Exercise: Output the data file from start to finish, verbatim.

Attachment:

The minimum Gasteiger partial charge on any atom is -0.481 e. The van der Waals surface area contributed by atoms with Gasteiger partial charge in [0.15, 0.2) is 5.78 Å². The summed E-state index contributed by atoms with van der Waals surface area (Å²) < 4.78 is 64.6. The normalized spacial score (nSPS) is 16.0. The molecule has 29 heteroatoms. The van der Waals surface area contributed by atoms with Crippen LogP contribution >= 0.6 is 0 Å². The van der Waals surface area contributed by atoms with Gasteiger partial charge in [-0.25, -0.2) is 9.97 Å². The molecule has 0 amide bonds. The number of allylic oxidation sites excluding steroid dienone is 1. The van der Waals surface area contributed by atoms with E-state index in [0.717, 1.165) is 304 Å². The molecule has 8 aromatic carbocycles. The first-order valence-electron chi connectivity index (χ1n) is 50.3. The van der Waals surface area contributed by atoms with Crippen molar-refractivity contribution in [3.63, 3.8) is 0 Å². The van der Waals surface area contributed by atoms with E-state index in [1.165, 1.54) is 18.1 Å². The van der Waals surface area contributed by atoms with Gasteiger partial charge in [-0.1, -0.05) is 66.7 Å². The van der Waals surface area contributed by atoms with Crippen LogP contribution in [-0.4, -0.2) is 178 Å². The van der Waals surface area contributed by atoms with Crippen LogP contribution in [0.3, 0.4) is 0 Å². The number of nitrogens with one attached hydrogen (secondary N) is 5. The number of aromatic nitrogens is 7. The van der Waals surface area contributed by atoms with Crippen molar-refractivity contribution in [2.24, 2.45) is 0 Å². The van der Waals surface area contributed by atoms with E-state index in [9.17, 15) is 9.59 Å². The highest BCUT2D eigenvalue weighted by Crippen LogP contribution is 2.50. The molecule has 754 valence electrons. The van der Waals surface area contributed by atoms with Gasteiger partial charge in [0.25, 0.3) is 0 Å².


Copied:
The minimum Gasteiger partial charge on any atom is -0.481 e. The van der Waals surface area contributed by atoms with Gasteiger partial charge in [0.15, 0.2) is 5.78 Å². The summed E-state index contributed by atoms with van der Waals surface area (Å²) < 4.78 is 64.6. The normalized spacial score (nSPS) is 16.0. The molecule has 29 heteroatoms. The van der Waals surface area contributed by atoms with Crippen LogP contribution >= 0.6 is 0 Å². The van der Waals surface area contributed by atoms with Gasteiger partial charge in [-0.25, -0.2) is 9.97 Å². The molecule has 0 amide bonds. The number of allylic oxidation sites excluding steroid dienone is 1. The van der Waals surface area contributed by atoms with E-state index in [0.717, 1.165) is 304 Å². The molecule has 8 aromatic carbocycles. The first-order valence-electron chi connectivity index (χ1n) is 50.3. The van der Waals surface area contributed by atoms with Crippen molar-refractivity contribution in [3.63, 3.8) is 0 Å². The van der Waals surface area contributed by atoms with E-state index in [1.165, 1.54) is 18.1 Å². The van der Waals surface area contributed by atoms with Gasteiger partial charge in [-0.1, -0.05) is 66.7 Å². The van der Waals surface area contributed by atoms with Crippen LogP contribution in [-0.4, -0.2) is 178 Å². The van der Waals surface area contributed by atoms with Crippen LogP contribution in [0.3, 0.4) is 0 Å². The number of nitrogens with one attached hydrogen (secondary N) is 5. The number of aromatic nitrogens is 7. The van der Waals surface area contributed by atoms with Crippen molar-refractivity contribution in [2.24, 2.45) is 0 Å². The van der Waals surface area contributed by atoms with E-state index in [9.17, 15) is 9.59 Å². The highest BCUT2D eigenvalue weighted by Crippen LogP contribution is 2.50. The molecule has 754 valence electrons. The van der Waals surface area contributed by atoms with Gasteiger partial charge in [0.25, 0.3) is 0 Å².